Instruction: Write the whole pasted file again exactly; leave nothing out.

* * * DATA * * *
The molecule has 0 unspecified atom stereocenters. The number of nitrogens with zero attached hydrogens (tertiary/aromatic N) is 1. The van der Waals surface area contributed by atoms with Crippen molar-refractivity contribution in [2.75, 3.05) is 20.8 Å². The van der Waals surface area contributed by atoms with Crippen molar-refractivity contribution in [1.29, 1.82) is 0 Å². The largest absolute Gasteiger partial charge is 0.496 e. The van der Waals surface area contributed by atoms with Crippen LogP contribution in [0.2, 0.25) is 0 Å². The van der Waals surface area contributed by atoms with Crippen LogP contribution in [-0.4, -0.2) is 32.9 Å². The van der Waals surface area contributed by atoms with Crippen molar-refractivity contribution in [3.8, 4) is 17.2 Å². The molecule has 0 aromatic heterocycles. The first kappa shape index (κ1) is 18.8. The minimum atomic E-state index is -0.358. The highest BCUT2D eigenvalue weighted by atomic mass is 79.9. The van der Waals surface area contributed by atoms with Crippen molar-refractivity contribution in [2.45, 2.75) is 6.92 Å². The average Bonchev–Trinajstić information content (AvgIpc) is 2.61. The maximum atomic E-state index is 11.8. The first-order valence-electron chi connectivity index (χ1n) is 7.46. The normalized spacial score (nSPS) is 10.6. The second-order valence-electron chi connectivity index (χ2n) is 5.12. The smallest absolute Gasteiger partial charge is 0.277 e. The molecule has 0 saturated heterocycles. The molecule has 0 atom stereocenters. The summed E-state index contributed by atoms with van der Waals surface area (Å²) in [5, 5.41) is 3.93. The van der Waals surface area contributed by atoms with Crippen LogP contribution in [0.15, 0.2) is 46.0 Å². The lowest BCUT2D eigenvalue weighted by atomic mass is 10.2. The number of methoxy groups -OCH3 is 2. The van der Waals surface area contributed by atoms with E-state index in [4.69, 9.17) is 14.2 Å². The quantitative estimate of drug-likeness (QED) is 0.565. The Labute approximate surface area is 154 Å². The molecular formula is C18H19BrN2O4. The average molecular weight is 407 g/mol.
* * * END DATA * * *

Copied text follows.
The molecule has 0 unspecified atom stereocenters. The number of nitrogens with zero attached hydrogens (tertiary/aromatic N) is 1. The van der Waals surface area contributed by atoms with Crippen molar-refractivity contribution in [2.75, 3.05) is 20.8 Å². The van der Waals surface area contributed by atoms with Crippen molar-refractivity contribution in [1.29, 1.82) is 0 Å². The largest absolute Gasteiger partial charge is 0.496 e. The van der Waals surface area contributed by atoms with Crippen LogP contribution in [0.2, 0.25) is 0 Å². The van der Waals surface area contributed by atoms with Crippen LogP contribution in [-0.4, -0.2) is 32.9 Å². The van der Waals surface area contributed by atoms with Crippen molar-refractivity contribution in [3.8, 4) is 17.2 Å². The molecule has 0 aromatic heterocycles. The first kappa shape index (κ1) is 18.8. The minimum atomic E-state index is -0.358. The highest BCUT2D eigenvalue weighted by atomic mass is 79.9. The van der Waals surface area contributed by atoms with Crippen molar-refractivity contribution in [2.45, 2.75) is 6.92 Å². The average Bonchev–Trinajstić information content (AvgIpc) is 2.61. The maximum atomic E-state index is 11.8. The first-order valence-electron chi connectivity index (χ1n) is 7.46. The normalized spacial score (nSPS) is 10.6. The second-order valence-electron chi connectivity index (χ2n) is 5.12. The smallest absolute Gasteiger partial charge is 0.277 e. The molecule has 0 saturated heterocycles. The molecule has 0 atom stereocenters. The summed E-state index contributed by atoms with van der Waals surface area (Å²) in [5, 5.41) is 3.93. The van der Waals surface area contributed by atoms with Crippen LogP contribution in [0.15, 0.2) is 46.0 Å². The lowest BCUT2D eigenvalue weighted by atomic mass is 10.2. The number of methoxy groups -OCH3 is 2. The van der Waals surface area contributed by atoms with E-state index in [4.69, 9.17) is 14.2 Å². The quantitative estimate of drug-likeness (QED) is 0.565. The Labute approximate surface area is 154 Å². The molecular formula is C18H19BrN2O4. The average molecular weight is 407 g/mol.